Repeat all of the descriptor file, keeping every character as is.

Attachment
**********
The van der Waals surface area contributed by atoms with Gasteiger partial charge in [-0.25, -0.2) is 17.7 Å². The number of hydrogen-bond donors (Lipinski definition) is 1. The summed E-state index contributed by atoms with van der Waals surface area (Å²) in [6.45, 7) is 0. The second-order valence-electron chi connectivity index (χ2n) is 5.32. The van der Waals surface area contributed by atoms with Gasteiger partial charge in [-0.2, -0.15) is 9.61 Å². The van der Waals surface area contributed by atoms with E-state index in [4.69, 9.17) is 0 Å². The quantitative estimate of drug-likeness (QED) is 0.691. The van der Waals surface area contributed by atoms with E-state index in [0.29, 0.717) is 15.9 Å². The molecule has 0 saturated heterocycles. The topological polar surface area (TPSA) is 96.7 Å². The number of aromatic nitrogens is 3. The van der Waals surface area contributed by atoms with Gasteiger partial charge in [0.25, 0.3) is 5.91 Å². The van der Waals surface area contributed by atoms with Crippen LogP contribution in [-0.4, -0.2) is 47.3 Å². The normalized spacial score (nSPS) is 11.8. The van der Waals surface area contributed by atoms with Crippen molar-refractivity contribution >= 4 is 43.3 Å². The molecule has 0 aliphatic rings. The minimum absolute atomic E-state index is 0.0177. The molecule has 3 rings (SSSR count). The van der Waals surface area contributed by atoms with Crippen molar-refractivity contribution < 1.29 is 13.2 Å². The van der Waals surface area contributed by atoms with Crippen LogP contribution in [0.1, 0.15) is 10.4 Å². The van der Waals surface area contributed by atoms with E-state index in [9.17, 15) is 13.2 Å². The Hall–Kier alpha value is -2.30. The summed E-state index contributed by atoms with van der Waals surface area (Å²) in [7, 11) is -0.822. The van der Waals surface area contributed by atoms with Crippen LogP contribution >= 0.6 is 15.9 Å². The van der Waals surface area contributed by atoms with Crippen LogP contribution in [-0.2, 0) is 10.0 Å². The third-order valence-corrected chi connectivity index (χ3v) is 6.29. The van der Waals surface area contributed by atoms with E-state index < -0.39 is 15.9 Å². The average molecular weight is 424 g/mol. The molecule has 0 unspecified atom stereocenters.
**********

The van der Waals surface area contributed by atoms with Gasteiger partial charge in [-0.25, -0.2) is 17.7 Å². The number of hydrogen-bond donors (Lipinski definition) is 1. The summed E-state index contributed by atoms with van der Waals surface area (Å²) in [6.45, 7) is 0. The second-order valence-electron chi connectivity index (χ2n) is 5.32. The van der Waals surface area contributed by atoms with Gasteiger partial charge in [-0.2, -0.15) is 9.61 Å². The van der Waals surface area contributed by atoms with E-state index in [4.69, 9.17) is 0 Å². The quantitative estimate of drug-likeness (QED) is 0.691. The van der Waals surface area contributed by atoms with E-state index in [0.29, 0.717) is 15.9 Å². The molecule has 0 saturated heterocycles. The topological polar surface area (TPSA) is 96.7 Å². The number of aromatic nitrogens is 3. The van der Waals surface area contributed by atoms with Gasteiger partial charge in [0.25, 0.3) is 5.91 Å². The van der Waals surface area contributed by atoms with Crippen LogP contribution in [-0.4, -0.2) is 47.3 Å². The normalized spacial score (nSPS) is 11.8. The van der Waals surface area contributed by atoms with Crippen molar-refractivity contribution >= 4 is 43.3 Å². The molecule has 0 aliphatic rings. The minimum absolute atomic E-state index is 0.0177. The molecule has 3 rings (SSSR count). The van der Waals surface area contributed by atoms with Crippen molar-refractivity contribution < 1.29 is 13.2 Å². The van der Waals surface area contributed by atoms with Crippen LogP contribution in [0.1, 0.15) is 10.4 Å². The van der Waals surface area contributed by atoms with E-state index in [9.17, 15) is 13.2 Å². The Hall–Kier alpha value is -2.30. The summed E-state index contributed by atoms with van der Waals surface area (Å²) in [7, 11) is -0.822. The van der Waals surface area contributed by atoms with Crippen LogP contribution >= 0.6 is 15.9 Å². The van der Waals surface area contributed by atoms with Crippen LogP contribution in [-0.2, 0) is 10.0 Å². The third-order valence-corrected chi connectivity index (χ3v) is 6.29. The van der Waals surface area contributed by atoms with E-state index < -0.39 is 15.9 Å². The average molecular weight is 424 g/mol. The molecule has 0 unspecified atom stereocenters.